That should about do it for now. We can discuss this subject endlessly, I have no doubt. You have a far better and more exhaustive knowledge of movies than I do, and I would love hearing your literary and film criticism. But I've got to go drill a big hole in an outside wall so that I can finish installing the exhaust duct for the new stove hood in Carol's kitchen. I swear, when I finish this latest DIY construction project, I plan on doing nothing but photography, sculpture, and poetry for the next several months. I think I've finally passed the cut off age for hurting myself physically each and every day. I'll just keep rehearsing mentally that conversation between the masochist, who begged: "Hurt me!" and the sadist, who replied: "No." But that would only remind me of Bill Murray and Steve Martin in The Little Shop of Horrors, and here we go again ...

Reply with quote  #3 
Stan, you forgot the best part of it:  He was a preacher, who used fire and brimstone to terrify his poor benighted wife. 

I saw that late in life, and was struck by how much more honest our movies were then, or maybe we just expected more honest viewers to relate to them.  Or was it that we just had not learned yet how to be slick.  Yet here was this bad man, played by Robert Mitchum. 

It epitomizes the desertification of the US film industry in the wake of the McCarthy era.  Or does to me.  Good pick. 

Hi, Guys.  I've been busy, but will check in later and bring you up to date. 

Reply with quote  #4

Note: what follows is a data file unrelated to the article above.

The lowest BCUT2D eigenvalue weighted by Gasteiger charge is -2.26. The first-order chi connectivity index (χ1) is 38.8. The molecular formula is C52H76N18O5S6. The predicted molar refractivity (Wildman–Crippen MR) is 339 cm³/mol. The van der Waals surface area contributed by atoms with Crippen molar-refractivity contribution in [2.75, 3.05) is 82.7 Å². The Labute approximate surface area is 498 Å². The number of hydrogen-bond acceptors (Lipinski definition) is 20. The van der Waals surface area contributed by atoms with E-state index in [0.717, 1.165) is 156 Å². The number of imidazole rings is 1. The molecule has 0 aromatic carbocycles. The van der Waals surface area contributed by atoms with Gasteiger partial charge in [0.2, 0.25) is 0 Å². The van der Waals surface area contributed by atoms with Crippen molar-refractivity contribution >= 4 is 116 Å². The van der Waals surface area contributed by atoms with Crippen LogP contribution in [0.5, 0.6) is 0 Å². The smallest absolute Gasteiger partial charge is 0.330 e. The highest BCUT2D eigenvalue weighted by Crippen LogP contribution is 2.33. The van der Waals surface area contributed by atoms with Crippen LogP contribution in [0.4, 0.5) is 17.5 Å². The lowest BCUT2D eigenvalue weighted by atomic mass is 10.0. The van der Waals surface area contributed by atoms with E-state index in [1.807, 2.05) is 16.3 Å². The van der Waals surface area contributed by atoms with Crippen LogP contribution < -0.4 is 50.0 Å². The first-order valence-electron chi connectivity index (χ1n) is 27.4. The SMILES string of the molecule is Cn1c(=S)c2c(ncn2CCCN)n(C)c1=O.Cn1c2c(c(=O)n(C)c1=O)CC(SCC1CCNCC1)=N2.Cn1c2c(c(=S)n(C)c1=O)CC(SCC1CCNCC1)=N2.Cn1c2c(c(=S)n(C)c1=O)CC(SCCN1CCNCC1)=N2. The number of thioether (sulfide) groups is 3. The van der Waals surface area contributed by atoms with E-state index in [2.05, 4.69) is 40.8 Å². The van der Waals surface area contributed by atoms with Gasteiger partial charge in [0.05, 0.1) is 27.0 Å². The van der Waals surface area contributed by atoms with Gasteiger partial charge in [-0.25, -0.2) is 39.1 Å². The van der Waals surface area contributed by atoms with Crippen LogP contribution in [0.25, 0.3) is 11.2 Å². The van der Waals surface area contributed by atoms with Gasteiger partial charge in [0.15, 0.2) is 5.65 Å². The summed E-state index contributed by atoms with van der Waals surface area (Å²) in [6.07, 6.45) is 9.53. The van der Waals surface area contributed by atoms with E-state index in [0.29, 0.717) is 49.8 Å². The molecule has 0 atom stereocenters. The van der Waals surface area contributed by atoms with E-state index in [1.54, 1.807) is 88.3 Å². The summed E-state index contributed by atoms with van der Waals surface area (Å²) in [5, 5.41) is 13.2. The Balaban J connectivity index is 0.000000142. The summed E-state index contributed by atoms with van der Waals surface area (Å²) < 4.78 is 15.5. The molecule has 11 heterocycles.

But I will tell you about a little gem I caught on TV last night (PBS, independent Lens or California Gold or something).  It's called, "24 hours on craigslist" and it charming.

I'm basking in the glow of the pilot who landed that plane in the Hudson River's being a part of the Bay Ara (Danville).  I'm thinking of Craigslist and Wikipedia as the wonders they are, something like Mother Theresa's handiwork, things done in the best spirit of the worldwide web, not to make anybody rich, but to just supply something that people will find useful.  There it is again, the golden mean, or is it the holy grail?

Meanwhile the Israelis are taking good advantage of the dwindling hours of President Doormat's tenure to run riot in Gaza.  I'm thinking, California needs to lead. 

Reply with quote  #5 

Just a note if you will on movies. I believe just the opposite. Movies made today, at least the independent type that I mostly view are far more honest than the old 40s and fifties versions. Themes are explored today that were taboo pre 70s, and many producers today have foreign or independent funding which was unheard of in the "old" studio rules days. I disagree vehemently that todays movies atre not far more honest and imbued with greater content. I saw 24 bfilms last year at the Totonto festival. Most of them were superb IMHO.

Reply with quote  #6 
Yes.  You are right there.  I have been watching Link TV and seen some great, great ones, not often made by USians, though.  I admit, I was talking of US movies. 

Since O has declared his opposition to reinstating the fairness doctrine, I'll have to hope that the new tone of brutal honesty and sincerity will trickle down to our advertising-flaggelated, and spun to a fare thee well viewing public. 

Reply with quote  #7